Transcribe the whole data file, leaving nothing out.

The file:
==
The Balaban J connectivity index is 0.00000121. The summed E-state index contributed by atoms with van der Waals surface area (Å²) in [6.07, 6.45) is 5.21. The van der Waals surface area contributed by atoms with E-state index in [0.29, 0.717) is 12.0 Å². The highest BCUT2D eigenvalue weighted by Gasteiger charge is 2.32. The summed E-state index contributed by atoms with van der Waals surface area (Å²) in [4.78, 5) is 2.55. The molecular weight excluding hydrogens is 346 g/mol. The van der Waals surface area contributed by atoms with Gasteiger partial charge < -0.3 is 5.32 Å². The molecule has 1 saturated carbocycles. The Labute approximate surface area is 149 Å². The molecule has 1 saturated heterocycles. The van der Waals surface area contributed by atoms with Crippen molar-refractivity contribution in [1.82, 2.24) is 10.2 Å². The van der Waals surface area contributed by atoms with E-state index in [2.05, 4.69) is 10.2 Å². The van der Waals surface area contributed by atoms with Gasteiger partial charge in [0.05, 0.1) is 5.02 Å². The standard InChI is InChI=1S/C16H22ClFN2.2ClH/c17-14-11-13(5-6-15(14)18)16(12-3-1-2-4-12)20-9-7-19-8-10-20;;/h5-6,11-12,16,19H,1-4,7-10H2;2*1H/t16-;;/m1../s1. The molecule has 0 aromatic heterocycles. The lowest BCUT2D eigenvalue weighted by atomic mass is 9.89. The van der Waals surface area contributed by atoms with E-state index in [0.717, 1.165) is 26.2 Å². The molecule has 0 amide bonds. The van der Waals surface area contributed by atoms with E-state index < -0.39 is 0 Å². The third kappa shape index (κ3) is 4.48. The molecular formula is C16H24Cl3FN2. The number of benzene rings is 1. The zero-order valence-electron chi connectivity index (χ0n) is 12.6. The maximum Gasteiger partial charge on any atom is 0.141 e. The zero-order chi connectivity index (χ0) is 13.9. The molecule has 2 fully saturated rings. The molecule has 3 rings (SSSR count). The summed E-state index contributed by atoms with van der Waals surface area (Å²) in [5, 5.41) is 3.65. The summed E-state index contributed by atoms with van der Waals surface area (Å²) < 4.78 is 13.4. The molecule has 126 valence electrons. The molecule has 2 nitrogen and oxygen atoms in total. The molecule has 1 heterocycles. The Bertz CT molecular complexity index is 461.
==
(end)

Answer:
The Balaban J connectivity index is 0.00000121. The summed E-state index contributed by atoms with van der Waals surface area (Å²) in [6.07, 6.45) is 5.21. The van der Waals surface area contributed by atoms with E-state index in [0.29, 0.717) is 12.0 Å². The highest BCUT2D eigenvalue weighted by Gasteiger charge is 2.32. The summed E-state index contributed by atoms with van der Waals surface area (Å²) in [4.78, 5) is 2.55. The molecular weight excluding hydrogens is 346 g/mol. The van der Waals surface area contributed by atoms with Gasteiger partial charge < -0.3 is 5.32 Å². The molecule has 1 saturated carbocycles. The Labute approximate surface area is 149 Å². The molecule has 1 saturated heterocycles. The van der Waals surface area contributed by atoms with Crippen molar-refractivity contribution in [1.82, 2.24) is 10.2 Å². The van der Waals surface area contributed by atoms with E-state index in [2.05, 4.69) is 10.2 Å². The van der Waals surface area contributed by atoms with Gasteiger partial charge in [0.05, 0.1) is 5.02 Å². The standard InChI is InChI=1S/C16H22ClFN2.2ClH/c17-14-11-13(5-6-15(14)18)16(12-3-1-2-4-12)20-9-7-19-8-10-20;;/h5-6,11-12,16,19H,1-4,7-10H2;2*1H/t16-;;/m1../s1. The molecule has 0 aromatic heterocycles. The lowest BCUT2D eigenvalue weighted by atomic mass is 9.89. The van der Waals surface area contributed by atoms with E-state index in [0.717, 1.165) is 26.2 Å². The molecule has 0 amide bonds. The van der Waals surface area contributed by atoms with E-state index < -0.39 is 0 Å². The third kappa shape index (κ3) is 4.48. The molecular formula is C16H24Cl3FN2. The number of benzene rings is 1. The zero-order valence-electron chi connectivity index (χ0n) is 12.6. The maximum Gasteiger partial charge on any atom is 0.141 e. The zero-order chi connectivity index (χ0) is 13.9. The molecule has 2 fully saturated rings. The molecule has 3 rings (SSSR count). The summed E-state index contributed by atoms with van der Waals surface area (Å²) in [5, 5.41) is 3.65. The summed E-state index contributed by atoms with van der Waals surface area (Å²) < 4.78 is 13.4. The molecule has 126 valence electrons. The molecule has 2 nitrogen and oxygen atoms in total. The molecule has 1 heterocycles. The Bertz CT molecular complexity index is 461.